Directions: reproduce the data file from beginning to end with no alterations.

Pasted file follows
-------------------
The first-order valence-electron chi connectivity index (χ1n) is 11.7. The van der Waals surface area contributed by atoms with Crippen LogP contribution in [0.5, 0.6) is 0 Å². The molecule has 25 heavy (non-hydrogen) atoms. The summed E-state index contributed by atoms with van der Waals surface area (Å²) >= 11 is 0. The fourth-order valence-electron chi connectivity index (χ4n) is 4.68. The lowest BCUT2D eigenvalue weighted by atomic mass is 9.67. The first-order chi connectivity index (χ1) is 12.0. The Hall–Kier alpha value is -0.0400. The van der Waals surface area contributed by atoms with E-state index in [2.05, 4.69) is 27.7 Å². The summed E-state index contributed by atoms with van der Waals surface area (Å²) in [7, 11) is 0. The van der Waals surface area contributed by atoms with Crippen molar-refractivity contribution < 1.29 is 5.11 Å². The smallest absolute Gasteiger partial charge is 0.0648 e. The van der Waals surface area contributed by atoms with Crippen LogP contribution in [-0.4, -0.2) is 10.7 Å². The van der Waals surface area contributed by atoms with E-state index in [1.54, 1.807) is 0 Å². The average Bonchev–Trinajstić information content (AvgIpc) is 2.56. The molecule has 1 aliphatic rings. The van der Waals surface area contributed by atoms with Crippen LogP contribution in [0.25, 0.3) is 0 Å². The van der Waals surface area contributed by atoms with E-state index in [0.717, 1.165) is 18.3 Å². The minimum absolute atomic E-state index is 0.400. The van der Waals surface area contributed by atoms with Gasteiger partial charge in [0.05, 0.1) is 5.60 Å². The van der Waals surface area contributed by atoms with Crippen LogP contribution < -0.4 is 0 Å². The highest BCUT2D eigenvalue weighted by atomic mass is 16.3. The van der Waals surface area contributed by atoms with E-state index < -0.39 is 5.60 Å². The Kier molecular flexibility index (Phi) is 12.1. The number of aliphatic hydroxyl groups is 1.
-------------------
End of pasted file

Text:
The first-order valence-electron chi connectivity index (χ1n) is 11.7. The van der Waals surface area contributed by atoms with Crippen LogP contribution in [0.5, 0.6) is 0 Å². The molecule has 25 heavy (non-hydrogen) atoms. The summed E-state index contributed by atoms with van der Waals surface area (Å²) >= 11 is 0. The fourth-order valence-electron chi connectivity index (χ4n) is 4.68. The lowest BCUT2D eigenvalue weighted by atomic mass is 9.67. The first-order chi connectivity index (χ1) is 12.0. The Hall–Kier alpha value is -0.0400. The van der Waals surface area contributed by atoms with E-state index in [2.05, 4.69) is 27.7 Å². The summed E-state index contributed by atoms with van der Waals surface area (Å²) in [7, 11) is 0. The van der Waals surface area contributed by atoms with Crippen molar-refractivity contribution < 1.29 is 5.11 Å². The smallest absolute Gasteiger partial charge is 0.0648 e. The van der Waals surface area contributed by atoms with Crippen LogP contribution in [-0.4, -0.2) is 10.7 Å². The van der Waals surface area contributed by atoms with E-state index in [1.54, 1.807) is 0 Å². The average Bonchev–Trinajstić information content (AvgIpc) is 2.56. The molecule has 1 aliphatic rings. The van der Waals surface area contributed by atoms with Crippen LogP contribution in [0.25, 0.3) is 0 Å². The van der Waals surface area contributed by atoms with E-state index in [0.717, 1.165) is 18.3 Å². The minimum absolute atomic E-state index is 0.400. The van der Waals surface area contributed by atoms with Gasteiger partial charge in [0.05, 0.1) is 5.60 Å². The van der Waals surface area contributed by atoms with Crippen LogP contribution < -0.4 is 0 Å². The highest BCUT2D eigenvalue weighted by atomic mass is 16.3. The van der Waals surface area contributed by atoms with E-state index < -0.39 is 5.60 Å². The Kier molecular flexibility index (Phi) is 12.1. The number of aliphatic hydroxyl groups is 1.